So....the question really is: how much time do you want to spend watching the progress indicator and cursing choppy scrubs and do you have a use for the analog features?

Terry Stetler

Co-Moderator: Digital Media Net MSPro forum
Co-Moderator: Ulead User to User MSPro forum
Moderator: MURC Digital Video forum

niennumb1
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Joined: Jun 24 2005

Well after 16 hours of hell I am happy report things are running great! The SATA drives are tricky with these new mother boards to configure as masters. Long story short everything's now up.

I ended up getting the faster system. Got the A8N-SLI Motherboard by Asus with the Athlon 64 3200+RET939 chip. Basically the videos load immediately with no stutter and Premiere Pro 1.5 (that used to load in at 55+ seconds on my 1.8ghz and then 15-20 secs thereafter while logged in) now loads at about 10-12 seconds max the first time round and 4 seconds thereafter. While I can view all effects in full-on real time, i Can certainly get a great look on how the filters look in almost real time with the new system upgrade. All I can say is WOW! Things sure go faster now!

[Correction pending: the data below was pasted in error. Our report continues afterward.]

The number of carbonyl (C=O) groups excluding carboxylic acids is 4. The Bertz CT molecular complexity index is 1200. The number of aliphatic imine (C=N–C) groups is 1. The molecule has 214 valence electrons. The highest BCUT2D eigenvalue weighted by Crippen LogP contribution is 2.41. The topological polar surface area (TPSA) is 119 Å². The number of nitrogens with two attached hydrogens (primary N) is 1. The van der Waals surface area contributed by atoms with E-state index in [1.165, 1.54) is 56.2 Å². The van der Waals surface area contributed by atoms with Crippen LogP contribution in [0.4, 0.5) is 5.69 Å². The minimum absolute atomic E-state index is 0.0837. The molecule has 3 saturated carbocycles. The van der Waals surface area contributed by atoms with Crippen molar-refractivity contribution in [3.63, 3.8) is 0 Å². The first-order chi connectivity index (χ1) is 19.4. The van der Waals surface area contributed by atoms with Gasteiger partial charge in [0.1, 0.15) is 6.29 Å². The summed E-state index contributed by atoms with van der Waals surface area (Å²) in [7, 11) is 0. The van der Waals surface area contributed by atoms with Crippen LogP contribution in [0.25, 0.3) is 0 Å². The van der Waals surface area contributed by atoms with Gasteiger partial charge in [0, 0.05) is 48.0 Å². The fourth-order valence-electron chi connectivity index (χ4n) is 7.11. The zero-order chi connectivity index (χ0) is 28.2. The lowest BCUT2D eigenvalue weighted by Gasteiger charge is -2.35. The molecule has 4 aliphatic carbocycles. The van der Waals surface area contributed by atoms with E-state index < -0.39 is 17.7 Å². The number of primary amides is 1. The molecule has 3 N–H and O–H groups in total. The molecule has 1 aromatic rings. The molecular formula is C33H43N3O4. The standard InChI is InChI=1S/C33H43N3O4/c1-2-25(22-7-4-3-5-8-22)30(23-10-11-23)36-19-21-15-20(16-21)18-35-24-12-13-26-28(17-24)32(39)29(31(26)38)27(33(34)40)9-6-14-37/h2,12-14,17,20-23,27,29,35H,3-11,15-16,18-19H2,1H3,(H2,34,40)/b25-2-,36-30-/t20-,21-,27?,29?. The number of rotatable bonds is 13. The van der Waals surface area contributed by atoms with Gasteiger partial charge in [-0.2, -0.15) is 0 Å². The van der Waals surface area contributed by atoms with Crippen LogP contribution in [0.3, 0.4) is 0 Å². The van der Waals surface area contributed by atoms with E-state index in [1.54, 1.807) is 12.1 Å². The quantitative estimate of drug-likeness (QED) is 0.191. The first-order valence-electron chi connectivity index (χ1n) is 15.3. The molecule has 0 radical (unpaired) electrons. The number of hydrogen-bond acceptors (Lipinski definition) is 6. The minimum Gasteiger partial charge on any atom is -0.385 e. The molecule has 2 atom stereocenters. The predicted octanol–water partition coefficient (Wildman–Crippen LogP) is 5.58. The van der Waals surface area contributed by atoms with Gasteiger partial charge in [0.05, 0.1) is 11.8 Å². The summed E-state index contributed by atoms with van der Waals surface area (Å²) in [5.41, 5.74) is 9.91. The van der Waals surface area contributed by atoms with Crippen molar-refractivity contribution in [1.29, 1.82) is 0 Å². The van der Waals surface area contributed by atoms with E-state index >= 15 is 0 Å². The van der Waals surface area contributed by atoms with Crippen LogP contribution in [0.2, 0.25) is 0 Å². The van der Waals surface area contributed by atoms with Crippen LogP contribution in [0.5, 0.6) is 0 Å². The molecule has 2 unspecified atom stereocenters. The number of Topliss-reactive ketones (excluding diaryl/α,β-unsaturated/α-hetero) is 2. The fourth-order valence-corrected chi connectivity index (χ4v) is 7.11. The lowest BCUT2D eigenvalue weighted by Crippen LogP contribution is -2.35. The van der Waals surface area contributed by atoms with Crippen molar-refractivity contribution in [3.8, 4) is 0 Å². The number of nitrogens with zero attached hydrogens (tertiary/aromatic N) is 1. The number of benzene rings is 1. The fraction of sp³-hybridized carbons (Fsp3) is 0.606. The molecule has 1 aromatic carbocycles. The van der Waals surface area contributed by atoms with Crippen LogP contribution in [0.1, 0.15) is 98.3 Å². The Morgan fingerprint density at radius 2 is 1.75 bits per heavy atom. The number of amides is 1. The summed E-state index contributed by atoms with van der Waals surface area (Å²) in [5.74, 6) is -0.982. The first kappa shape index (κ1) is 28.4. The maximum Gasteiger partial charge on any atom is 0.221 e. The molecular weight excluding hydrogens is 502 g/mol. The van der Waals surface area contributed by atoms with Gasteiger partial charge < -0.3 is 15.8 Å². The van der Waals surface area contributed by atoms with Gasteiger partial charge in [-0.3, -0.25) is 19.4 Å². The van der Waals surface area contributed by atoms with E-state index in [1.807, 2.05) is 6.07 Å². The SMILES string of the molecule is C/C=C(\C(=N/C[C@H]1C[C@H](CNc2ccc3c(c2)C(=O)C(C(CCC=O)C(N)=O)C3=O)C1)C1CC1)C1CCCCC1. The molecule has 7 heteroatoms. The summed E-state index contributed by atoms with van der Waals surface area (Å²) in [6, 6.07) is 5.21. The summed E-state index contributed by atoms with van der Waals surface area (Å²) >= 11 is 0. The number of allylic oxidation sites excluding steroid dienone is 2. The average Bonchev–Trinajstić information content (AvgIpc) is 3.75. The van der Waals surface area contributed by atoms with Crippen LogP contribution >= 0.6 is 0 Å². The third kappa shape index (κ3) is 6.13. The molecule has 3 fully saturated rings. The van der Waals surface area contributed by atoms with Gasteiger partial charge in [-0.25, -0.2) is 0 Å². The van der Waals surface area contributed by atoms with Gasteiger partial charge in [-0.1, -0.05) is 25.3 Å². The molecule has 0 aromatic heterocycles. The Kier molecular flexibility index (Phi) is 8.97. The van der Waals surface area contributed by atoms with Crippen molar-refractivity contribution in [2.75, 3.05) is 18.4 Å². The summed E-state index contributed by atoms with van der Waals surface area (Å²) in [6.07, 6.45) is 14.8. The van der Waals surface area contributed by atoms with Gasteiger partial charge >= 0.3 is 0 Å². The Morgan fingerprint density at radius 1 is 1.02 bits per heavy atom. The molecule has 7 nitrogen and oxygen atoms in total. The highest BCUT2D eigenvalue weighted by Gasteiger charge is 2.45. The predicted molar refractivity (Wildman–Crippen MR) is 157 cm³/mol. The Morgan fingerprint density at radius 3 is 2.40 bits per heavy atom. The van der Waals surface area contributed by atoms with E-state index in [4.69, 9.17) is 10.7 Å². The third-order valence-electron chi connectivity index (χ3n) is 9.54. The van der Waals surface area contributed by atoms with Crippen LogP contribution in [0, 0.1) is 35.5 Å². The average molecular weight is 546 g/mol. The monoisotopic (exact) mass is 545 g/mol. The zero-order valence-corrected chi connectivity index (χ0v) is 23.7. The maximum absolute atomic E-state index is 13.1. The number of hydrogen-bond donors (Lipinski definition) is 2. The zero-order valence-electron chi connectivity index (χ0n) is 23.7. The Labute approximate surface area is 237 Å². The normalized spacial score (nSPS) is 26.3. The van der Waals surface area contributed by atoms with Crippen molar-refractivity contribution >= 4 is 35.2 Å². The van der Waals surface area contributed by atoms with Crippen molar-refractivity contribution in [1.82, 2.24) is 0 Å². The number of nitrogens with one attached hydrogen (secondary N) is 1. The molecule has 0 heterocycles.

ellenjl
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Joined: Aug 17 2005
matrox 100 exteme pro with amd?

Please clarify this for me :

"I have two RT.X100's running on AMD systems..."

I have not heard of the Matrox extreme pro used on an AMD system- certainly no AMD board is on their mb recommendations. I want to upgrade from my Intel D875pbz to get more onboard SATA and faster chip.
My computer tech wants me to buy an AMD64 bit but I have always been reticent because all the Matrox suggestions are intel based. He reminds me of how many problems I have encountered even tho I have gone with their recommendations...which AMD board(s) would work?

would appreciate any advise- thanks

rjpobrien
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Joined: Jul 30 2005

Hi,

More info on this would be really appreciated. I am going to be getting a new computer soon and want to add a new video editing card soon after. The RT.X100 seems the obvious choice but according to the Matrox website this will not work with an nForce 4 chipset. The system I am looking at is an AMD 64bit 3700+ (San Diego) chip with an Asus A8N-SLi Premium Motherboard and 1Gb of Corsair RAM. Any feedback on this would be appreciated (an alternate but just as good video card that will work or a comparable intel system).